899
This is simply a translation of Theorem~\ref{thm:mk_one_basis}
900
into an algorithm, since $E_k$ is a nonzero scalar multiple
901
of $G_k$. That the $q$-expansions have coefficients
902
in $\Q$ is Equation~\ref{eqn:ekexp}.
903
\end{proof}
904
905
\begin{example}
906
We compute a basis for $M_{24}$, which is the space with
907
smallest weight whose dimension is bigger than $1$.
908
It has as basis $E_4^6$, $E_4^3 E_6^2$, and $E_6^4$, whose explicit
909
expansions are
910
\begin{align*}
911
E_4^6 &= \frac{1}{191102976000000} +
912
\frac{1}{132710400000}q + \frac{203}{44236800000}q^2 + \cdots\\
913
E_4^3 E_6^2 &=
914
\frac{1}{3511517184000} - \frac{1}{12192768000}q - \frac{377}{4064256000}q^2
915
+ \cdots \\
916
E_6^4 &= \frac{1}{64524128256} - \frac{1}{32006016}q +
917
\frac{241}{10668672}q^2 +\cdots
918
\end{align*}
919
\end{example}
920
921
In Section~\ref{sec:vmthesis}, we will discuss properties
922
of the reduced row echelon form of any basis for $M_k$, which
923
have better properties than the above basis.
924
925
\section{Hecke Operators}\label{sec:hecke_one}
926
Let $k$ be an integer.
927
Define the weight~$k$ right action of $\GL_2(\Q)$ on
928
functions~$f$ on $\h$ as follows. If $\gamma=\abcd{a}{b}{c}{d}\in\GL_2(\Q)$, let
929
$$
930
f|[\gamma]_k = \det(\gamma)^{k-1} (cz+d)^{-k} f(\gamma(z)).
931
$$
932
One checks as an exercise that
933
$$
934
f|[\gamma_1\gamma_2]_k = (f|[\gamma_1]_k)|[\gamma_2]_k,
935
$$
936
i.e., that this is a right group action.
937
Also $f$ is a weakly modular function if $f$ is meromorphic
938
and $f|[\gamma]_k = f$ for all $\gamma\in\SL_2(\Z)$.
939
940
For any positive integer~$n$, let
941
$$
942
S_n = \left\{\mtwo{a}{b}{0}{d} \in M_2(\Z) \,\,:\,\,
943
a\geq 1,\,\, ad=n, \text{ and } 0\leq b <d\right\}.
944
$$
945
Note that the set $S_n$ is in bijection with the set of sublattices of
946
$\Z^2$ of index~$n$, where $\abcd{a}{b}{c}{d}$ corresponds to
947
$L=\Z\cdot (a,b) + \Z\cdot (0,d)$, as one can see, e.g., by using
948
Hermite normal form (the analogue of reduced row
949
echelon form over~$\Z$).
950
951
952
\begin{definition}[Hecke Operator $T_{n,k}$]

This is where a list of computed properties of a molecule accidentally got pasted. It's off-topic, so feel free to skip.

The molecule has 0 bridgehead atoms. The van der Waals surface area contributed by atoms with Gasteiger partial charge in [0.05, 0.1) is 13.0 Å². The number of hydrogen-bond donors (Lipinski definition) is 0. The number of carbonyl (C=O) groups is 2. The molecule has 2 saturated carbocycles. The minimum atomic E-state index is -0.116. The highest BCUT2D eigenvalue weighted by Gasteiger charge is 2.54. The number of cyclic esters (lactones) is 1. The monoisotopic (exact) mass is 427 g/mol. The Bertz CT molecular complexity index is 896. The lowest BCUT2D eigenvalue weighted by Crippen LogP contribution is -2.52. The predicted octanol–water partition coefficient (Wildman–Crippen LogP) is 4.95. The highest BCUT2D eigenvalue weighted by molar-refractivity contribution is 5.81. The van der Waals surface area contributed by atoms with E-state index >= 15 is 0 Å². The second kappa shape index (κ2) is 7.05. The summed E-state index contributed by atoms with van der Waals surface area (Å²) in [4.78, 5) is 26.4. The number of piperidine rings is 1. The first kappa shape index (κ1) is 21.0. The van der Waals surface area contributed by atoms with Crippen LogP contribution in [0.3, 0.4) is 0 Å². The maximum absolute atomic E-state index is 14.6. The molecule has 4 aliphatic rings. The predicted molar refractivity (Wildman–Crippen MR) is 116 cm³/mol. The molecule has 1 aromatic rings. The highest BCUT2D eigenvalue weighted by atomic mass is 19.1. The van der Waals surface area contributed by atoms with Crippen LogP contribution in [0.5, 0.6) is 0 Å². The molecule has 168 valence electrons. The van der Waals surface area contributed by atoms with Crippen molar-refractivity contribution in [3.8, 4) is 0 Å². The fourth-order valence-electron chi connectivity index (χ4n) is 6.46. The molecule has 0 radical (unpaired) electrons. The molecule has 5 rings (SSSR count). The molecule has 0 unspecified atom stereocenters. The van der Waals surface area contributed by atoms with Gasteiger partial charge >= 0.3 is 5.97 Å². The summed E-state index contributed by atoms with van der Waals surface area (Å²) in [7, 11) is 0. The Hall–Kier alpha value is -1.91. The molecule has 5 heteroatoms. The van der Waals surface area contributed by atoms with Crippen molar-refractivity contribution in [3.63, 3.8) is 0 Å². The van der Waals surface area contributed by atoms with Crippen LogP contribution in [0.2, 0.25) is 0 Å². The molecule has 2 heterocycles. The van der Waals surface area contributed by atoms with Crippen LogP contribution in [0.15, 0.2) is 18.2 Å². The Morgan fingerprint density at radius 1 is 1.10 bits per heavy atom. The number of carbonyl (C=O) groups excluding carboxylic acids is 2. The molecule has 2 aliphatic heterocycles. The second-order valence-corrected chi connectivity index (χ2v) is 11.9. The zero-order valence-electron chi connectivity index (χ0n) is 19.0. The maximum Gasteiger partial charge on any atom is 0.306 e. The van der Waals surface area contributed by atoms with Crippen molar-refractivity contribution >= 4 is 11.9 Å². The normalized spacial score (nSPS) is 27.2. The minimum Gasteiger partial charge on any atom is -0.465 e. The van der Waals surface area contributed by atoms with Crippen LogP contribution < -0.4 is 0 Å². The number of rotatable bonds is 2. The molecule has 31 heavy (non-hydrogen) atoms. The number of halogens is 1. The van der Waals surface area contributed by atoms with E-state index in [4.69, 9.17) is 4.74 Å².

953
The~$n$th Hecke operator $T_{n,k}$ of weight~$k$
954
is the operator on functions on $\h$ defined by
955
$$
956
T_{n,k}(f) = \sum_{\gamma \in S_n}
957
f|[\gamma]_k.
958
$$
959
\end{definition}
960
\begin{remark}
961
It would make more sense to write $T_{n,k}$ on the right, e.g.,
962
$f|T_{n,k}$, since $T_{n,k}$ is defined using a right group action.
963
However, if $n,m$ are integers, then $T_{n,k}$ and $T_{m,k}$
964
commute, so it doesn't matter whether we consider the Hecke
965
operators as acting on the right or left.
966
\end{remark}
967
968
\begin{proposition}\label{prop:tn_presweak}
969
If $f$ is a weakly modular function of weight~$k$,
970
so is $T_{n,k}(f)$, and if $f$ is also a modular
971
function, then so is $T_{n,k}(f)$.
972
\end{proposition}
973
\begin{proof}
974
Suppose $\gamma\in\SL_2(\Z)$. Since~$\gamma$
975
induces an automorphism of $\Z^2$, the set
976
$$S_n \cdot \gamma = \{ \delta \gamma : \delta\in S_n\}$$
977
is also in bijection with the sublattices
978
of $\Z^2$ of index~$n$.
979
Then for each element $\delta\gamma \in S_n\cdot \gamma$, there
980
is $\sigma\in\SL_2(\Z)$ such that $\sigma\delta\gamma\in S_n$ (the
981
element $\sigma$
982
is the transformation of $\delta\gamma$ to Hermite normal form),
983
and the set of elements $\sigma\delta\gamma$ is equal to $S_n$.
984
Thus
985
$$
986
T_{n,k}(f) = \sum_{\sigma\delta\gamma\in S_n} f|[\sigma\delta\gamma]_k
987
= \sum_{\delta\in S_n} f|[\delta\gamma]_k
988
= T_{n,k}(f)|[\gamma]_k.
989
$$
990
991
That $f$ being holomorphic on $\h$ implies $T_{n,k}(f)$ is holomorphic
992
on $\h$ follows because each $f|[\gamma]_k$ is holomorphic on $\h$,
993
and a finite sum of holomorphic functions is holomorphic.
994
\end{proof}
995
996
We will frequently drop $k$ from the notation in $T_{n,k}$, since
997
the weight $k$ is implicit in the modular function to which
998
we apply the Hecke operator. Thus we henceforth make the
999
convention that if we write $T_{n}(f)$ and~$f$ is modular,
1000